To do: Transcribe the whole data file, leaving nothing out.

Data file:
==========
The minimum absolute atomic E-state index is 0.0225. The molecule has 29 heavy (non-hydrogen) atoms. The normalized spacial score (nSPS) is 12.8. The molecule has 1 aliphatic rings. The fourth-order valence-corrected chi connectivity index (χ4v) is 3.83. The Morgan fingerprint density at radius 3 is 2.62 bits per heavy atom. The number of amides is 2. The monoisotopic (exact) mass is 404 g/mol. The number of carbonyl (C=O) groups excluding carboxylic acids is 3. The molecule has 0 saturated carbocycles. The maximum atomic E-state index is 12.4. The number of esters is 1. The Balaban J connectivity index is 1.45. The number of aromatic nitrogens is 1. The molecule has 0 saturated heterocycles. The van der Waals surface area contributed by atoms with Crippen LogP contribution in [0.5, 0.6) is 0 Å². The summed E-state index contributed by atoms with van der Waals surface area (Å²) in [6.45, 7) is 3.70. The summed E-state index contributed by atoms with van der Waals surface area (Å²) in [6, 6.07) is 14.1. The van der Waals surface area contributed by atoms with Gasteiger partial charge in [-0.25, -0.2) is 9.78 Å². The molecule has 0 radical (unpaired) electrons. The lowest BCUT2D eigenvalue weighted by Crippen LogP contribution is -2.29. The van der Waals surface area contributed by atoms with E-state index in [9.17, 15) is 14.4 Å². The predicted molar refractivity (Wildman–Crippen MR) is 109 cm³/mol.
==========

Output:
The minimum absolute atomic E-state index is 0.0225. The molecule has 29 heavy (non-hydrogen) atoms. The normalized spacial score (nSPS) is 12.8. The molecule has 1 aliphatic rings. The fourth-order valence-corrected chi connectivity index (χ4v) is 3.83. The Morgan fingerprint density at radius 3 is 2.62 bits per heavy atom. The number of amides is 2. The monoisotopic (exact) mass is 404 g/mol. The number of carbonyl (C=O) groups excluding carboxylic acids is 3. The molecule has 0 saturated carbocycles. The maximum atomic E-state index is 12.4. The number of esters is 1. The Balaban J connectivity index is 1.45. The number of aromatic nitrogens is 1. The molecule has 0 saturated heterocycles. The van der Waals surface area contributed by atoms with Crippen LogP contribution in [0.5, 0.6) is 0 Å². The summed E-state index contributed by atoms with van der Waals surface area (Å²) in [6.45, 7) is 3.70. The summed E-state index contributed by atoms with van der Waals surface area (Å²) in [6, 6.07) is 14.1. The van der Waals surface area contributed by atoms with Gasteiger partial charge in [-0.25, -0.2) is 9.78 Å². The molecule has 0 radical (unpaired) electrons. The lowest BCUT2D eigenvalue weighted by Crippen LogP contribution is -2.29. The van der Waals surface area contributed by atoms with E-state index in [9.17, 15) is 14.4 Å². The predicted molar refractivity (Wildman–Crippen MR) is 109 cm³/mol.